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Six foods particularly rich in vitamin D and the easiest way to prepare them

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Salmon is a rich source of vitamin D.

Vitamin D is an important substance for the human body that contributes to the formation of strong bones, among other health benefits. Although it can be produced by the human body naturally from the sun’s rays, many are deficient in the “sunshine vitamin.” This is because people spend a lot of time indoors. Those who don’t get enough sunlight can get part of their daily dose of vitamin D through certain foods.

How much vitamin D do you need?

According to the German Society for Nutrition, the reference value for vitamin D intake for adults is 20 micrograms per day. Some populations need to be more careful about their vitamin D intake than others.

James Fleet, professor of nutrition at Purdue University, says that older people with darker skin types or people who cover their skin for religious or health reasons are at higher risk of vitamin D deficiency. To help you meet the recommended daily intake, here are six healthy foods rich in vitamin D.

1. Salmon

Salmon is very rich in vitamin D. An approximately 85-gram serving of salmon contains 375 International Units (IU) of vitamin D. If possible, opt for wild-caught salmon. This provides an additional boost of nutrients. A 2007 study found that a serving of wild salmon contained an average of 988 International Units of vitamin D. The same amount of farmed salmon contained an average of 240 International Units. This study was published in the “Journal of Steroid Biochemistry and Molecular Biology.”

“Salmon is a great source of B vitamins and omega-3 fatty acids. They are thought to prevent cardiovascular disease, cancer, Alzheimer’s and inflammation in general,” says Vanessa Rissetto. She is Associate Director of the Department of Nutrition at New York University. She recommends baking a steak at 350 degrees Fahrenheit for 45 minutes • Marinate salmon in nonfat Greek yogurt, dill, garlic, and lemon juice for added flavor.

2. Trout

Trout is another fish-rich option for those looking to increase their vitamin D intake. One serving of raw, farm-raised rainbow trout contains 540 International Units of this essential vitamin. Trout is also an excellent source of other vitamins and minerals, says Rissetto. This includes:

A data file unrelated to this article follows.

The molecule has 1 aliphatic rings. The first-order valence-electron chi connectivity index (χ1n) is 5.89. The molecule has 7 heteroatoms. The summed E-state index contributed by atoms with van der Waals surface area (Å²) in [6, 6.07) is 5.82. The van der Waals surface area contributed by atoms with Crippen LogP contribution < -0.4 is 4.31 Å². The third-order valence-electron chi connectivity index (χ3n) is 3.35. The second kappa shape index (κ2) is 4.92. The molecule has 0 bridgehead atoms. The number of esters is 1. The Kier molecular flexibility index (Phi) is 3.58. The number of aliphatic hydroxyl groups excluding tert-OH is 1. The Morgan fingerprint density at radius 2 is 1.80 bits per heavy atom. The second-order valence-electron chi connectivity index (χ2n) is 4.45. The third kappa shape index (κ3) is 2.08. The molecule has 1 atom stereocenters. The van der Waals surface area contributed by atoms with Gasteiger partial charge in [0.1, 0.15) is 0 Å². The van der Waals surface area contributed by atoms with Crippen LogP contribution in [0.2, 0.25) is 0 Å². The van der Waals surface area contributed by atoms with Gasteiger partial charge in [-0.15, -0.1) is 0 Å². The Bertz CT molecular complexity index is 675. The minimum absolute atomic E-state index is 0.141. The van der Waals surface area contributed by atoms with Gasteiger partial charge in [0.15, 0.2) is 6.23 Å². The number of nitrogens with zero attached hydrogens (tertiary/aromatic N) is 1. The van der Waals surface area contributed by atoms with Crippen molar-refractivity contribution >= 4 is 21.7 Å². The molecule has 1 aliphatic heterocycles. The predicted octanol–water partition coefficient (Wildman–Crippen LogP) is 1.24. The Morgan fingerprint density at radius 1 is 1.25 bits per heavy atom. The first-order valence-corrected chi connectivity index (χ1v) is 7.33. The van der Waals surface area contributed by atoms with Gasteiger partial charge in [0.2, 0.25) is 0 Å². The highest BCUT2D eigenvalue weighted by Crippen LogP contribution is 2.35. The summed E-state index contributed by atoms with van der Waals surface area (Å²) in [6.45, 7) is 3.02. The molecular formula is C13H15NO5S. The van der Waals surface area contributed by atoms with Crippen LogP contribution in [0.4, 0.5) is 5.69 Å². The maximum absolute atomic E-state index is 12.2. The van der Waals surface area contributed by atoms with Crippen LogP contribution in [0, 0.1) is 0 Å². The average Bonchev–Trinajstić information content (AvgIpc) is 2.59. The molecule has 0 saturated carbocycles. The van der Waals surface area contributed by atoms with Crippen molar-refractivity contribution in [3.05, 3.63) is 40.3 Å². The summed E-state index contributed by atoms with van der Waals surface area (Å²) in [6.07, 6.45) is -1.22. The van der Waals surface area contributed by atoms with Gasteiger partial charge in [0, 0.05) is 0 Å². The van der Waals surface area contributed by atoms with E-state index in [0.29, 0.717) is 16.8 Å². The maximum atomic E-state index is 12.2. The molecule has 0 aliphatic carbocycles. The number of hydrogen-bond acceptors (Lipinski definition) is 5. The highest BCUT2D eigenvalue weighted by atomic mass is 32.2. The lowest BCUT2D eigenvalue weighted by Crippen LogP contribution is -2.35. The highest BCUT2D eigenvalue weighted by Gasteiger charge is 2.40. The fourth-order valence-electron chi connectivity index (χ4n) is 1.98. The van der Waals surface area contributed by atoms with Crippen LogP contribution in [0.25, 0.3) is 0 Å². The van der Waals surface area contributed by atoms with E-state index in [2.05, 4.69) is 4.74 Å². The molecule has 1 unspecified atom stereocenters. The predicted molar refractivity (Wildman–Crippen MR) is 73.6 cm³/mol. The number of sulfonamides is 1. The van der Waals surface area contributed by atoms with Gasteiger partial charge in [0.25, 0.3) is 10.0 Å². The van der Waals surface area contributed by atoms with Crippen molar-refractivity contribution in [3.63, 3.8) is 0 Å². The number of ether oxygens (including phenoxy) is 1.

• Niacin, which helps your body convert food into energy.

  • Vitamin B12, which helps form red blood cells

  • Omega-3 fatty acids, which can reduce the risk of disease and stroke

Risetto says that an easy way to cook trout is to pan-roast it with shallots, garlic, and a tablespoon of olive oil. Top a mixed salad for a light lunch or dinner.

3. Dietary supplements with cod liver oil

Cod liver oil is a dietary supplement that can be purchased at most grocery stores. It’s a good alternative for people who don’t like fish or are looking for an extra way to add vitamin D to their diet. Whereas cod liver oil used to be inedible in just a tablespoon, “cod liver oil is now offered in capsules so you can avoid the taste,” says James Fleet. Two capsules correspond to about five milliliters of cod liver oil and give you about 400 international units of sun vitamin per day. This corresponds to about 66 percent of the average person’s daily vitamin D requirement.

4. Mushrooms

For people following a vegetarian or vegan diet, mushrooms are a good alternative source of vitamin D. 150 grams of diced raw maitake mushrooms contain 786 international units of vitamin D. However, the vitamin D content varies from country to country. fungus to another. A 2018 publication in Nutrients found that fresh wild mushrooms contain more vitamin D than store-bought mushrooms. The researchers also found that 100 grams of wild funnel mushrooms contained three to 30 micrograms of vitamin D. That’s a big difference compared to store-bought mushrooms, which only contained less than one microgram.

This difference in nutrient levels comes from the way the mushrooms are grown. Just like humans, mushrooms produce vitamin D when exposed to sunlight. Store-bought mushrooms are typically grown in low-light environments, resulting in less vitamin D. To get more mushrooms into your diet, Rissetto recommends sautéing them and plating them on top of eggs or turkey burgers. Store mushrooms in a paper bag to prevent spoilage.

5. yolk

Another option for vegetarians looking to boost their vitamin D levels is eggs, especially the yolk. A large egg with yolk contains about 44 international units of vitamin D. That’s six percent of the recommended daily value. You also don’t have to worry about egg yolks affecting your cholesterol levels too much. “We have been studying eggs for the last 60 years and have found that the yolk is not responsible for raising cholesterol levels,” says Rissetto.

Is it possible to take too much vitamin D?

Fleet notes that it’s rare to get too much vitamin D. However, vitamin D toxicity can occur in adults who consume more than 4,000 international units per day. When vitamin D toxicity occurs, it is usually due to supplementation.

Doctors often recommend that patients who are prone to fractures, hypoparathyroidism, thyroid disease, and autoimmune diseases such as multiple sclerosis take vitamin D supplements. If you’re considering taking a vitamin D supplement, talk to your doctor. doctor to find the right dose for you and to make sure you are not overdoing it.

This article was translated from English and edited by Julia Knopf. It was published in April 2021 and revised again. You can read the original here.

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